Rail Safety: The kneejerk reaction vs. the actual needsBy
There’s something very dramatic and unsettling about seeing a passenger rail train, once filled with people, lying on its side scattered about its tracks and the woods nearby. It’s wrong for a train to be off its track, and it’s newsworthy when one jumps the rails. This past Sunday’s Metro-North derailment provided us with a tragic reminder of the worst that can happen when a train derails, particularly one traveling at excessive speeds.
In the aftermath of the incident, safety takes second stage. Politicians throughout the region issued calls for comprehensive studies and sounded alarm bells. Connecticut Gov. Dan Malloy penned a letter to the MTA. “I am asking MTA/Metro-North to develop an action plan that addresses communication, safety reporting, inspection and maintenance programs, remedial short term action plans, and longer term capital investment programs to upgrade the infrastructure,” he wrote. Change needs to happen now.
New York’s junior senator Kirsten Gillibrand issued a similar call with particularly strident language. She wrote a letter to Federal Railroad Administrator Joseph Szabo expressing “deep concern over the recent derailment of a Metro-North commuter train in the Bronx, and for the safety of New Yorkers and others who use the Metro-North railroad every day.”
“Yesterday’s accident is the latest in a long list of accidents on MTA’s system, and comes on the heels of a freight train derailment near the same turn in July… This is simply unacceptable,” she wrote. “I renew my call for an immediate comprehensive safety evaluation of the MTA system and procedures to ensure that we do not experience a similar tragedy in the future. Additionally, I request that you provide my office with an overview of any steps that have been taken by the FRA to address MTA commuter rail safety.”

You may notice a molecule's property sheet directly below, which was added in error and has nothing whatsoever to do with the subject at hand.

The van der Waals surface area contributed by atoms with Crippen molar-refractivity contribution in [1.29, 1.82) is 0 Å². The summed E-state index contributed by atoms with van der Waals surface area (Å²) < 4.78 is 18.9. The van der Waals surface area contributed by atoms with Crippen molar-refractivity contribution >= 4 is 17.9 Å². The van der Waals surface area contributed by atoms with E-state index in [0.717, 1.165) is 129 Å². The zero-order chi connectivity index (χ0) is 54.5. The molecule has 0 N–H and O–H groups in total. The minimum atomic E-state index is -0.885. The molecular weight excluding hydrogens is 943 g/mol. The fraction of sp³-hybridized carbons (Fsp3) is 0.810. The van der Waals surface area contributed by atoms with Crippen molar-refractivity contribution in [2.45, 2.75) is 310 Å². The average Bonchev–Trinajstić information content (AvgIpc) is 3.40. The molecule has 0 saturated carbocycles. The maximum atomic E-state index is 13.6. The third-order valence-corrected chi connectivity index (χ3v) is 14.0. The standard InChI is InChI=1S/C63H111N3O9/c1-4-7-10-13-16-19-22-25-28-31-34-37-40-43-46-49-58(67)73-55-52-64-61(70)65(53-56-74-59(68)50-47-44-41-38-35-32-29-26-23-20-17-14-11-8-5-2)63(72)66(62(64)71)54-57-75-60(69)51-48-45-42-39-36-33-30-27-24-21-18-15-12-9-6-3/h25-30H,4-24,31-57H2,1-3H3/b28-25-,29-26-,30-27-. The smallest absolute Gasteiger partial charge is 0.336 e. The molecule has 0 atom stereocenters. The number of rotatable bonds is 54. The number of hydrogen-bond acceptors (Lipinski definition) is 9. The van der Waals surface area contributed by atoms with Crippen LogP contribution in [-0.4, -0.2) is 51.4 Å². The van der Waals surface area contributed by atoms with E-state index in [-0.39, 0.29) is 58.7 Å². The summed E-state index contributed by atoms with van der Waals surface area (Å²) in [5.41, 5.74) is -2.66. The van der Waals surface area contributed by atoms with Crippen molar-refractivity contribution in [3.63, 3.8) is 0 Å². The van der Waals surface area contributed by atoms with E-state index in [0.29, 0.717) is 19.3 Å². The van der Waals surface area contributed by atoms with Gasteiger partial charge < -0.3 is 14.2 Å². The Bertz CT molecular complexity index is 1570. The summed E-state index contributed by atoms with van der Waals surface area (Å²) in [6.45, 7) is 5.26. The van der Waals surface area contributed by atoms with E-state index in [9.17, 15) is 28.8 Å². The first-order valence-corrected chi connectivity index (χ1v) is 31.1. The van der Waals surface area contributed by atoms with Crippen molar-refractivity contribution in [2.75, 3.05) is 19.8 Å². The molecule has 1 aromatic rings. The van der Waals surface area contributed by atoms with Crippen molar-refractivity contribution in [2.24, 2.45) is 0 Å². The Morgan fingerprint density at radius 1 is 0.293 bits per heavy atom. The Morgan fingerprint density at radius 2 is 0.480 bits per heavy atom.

What Gillibrand and Malloy are saying has some truth to it, but there’s also some kneejerk fearmongering. Meanwhile, the incident has created the perception of safety problems. One rider said to The Times on Sunday, “You think you’re safe on the train. I know I’m going to be taking a car for a while.”
It’s that reaction that the coverage over the last few days and the statements made by politicians has fed. Sunday’s derailment is a terrible story with a tragic ending for four riders and horrific injuries to many others. These four fatalities though were the first passenger deaths in Metro-North’s 31-year history. WNYC crunched the numbers and found that, since 1993, for every 1 billion train passengers, seven have died. In 2012 alone, 33,561 Americans died in traffic incidents. The comparable motor vehicle death rate is 108,000 for every 1 billion drivers.
Now, I’m not going to further minimize what happened Sunday. Fatalities or not, Metro-North’s safety record, as the FRA noted on Tuesday, has been abysmal of late, and the technology exists to ensure that no one — zero people — dies on in a crash derailment due to excessive speeds. The MTA though hasn’t fully funded the positive train control program and may not have it ready until 2019. That we can build a $4.5 billion subway stop but can’t scrounge up a quarter of that to save lives speaks volumes about our priorities in non-emergency situations. But I digress. (In an excellent post, Patrick at The LIRR Today delves into this issue and more.)
I’d like to know from politicians where the general outrage is when seven pedestrians die in car crashes as they have over the last week in New York City. I’d like to know why it’s a struggle to fund mass transit until something calamitous happens and dramatic photos — of flooded stations, of derailed trains — are splashed across front pages. Investing in transit is a commitment, but it’s well worth it in added mobility and, yes, saved lives. Metro-North needs to improve its safety record, and it likely has to overcome a brain drain. But it needs support from start to finish and not just at the end.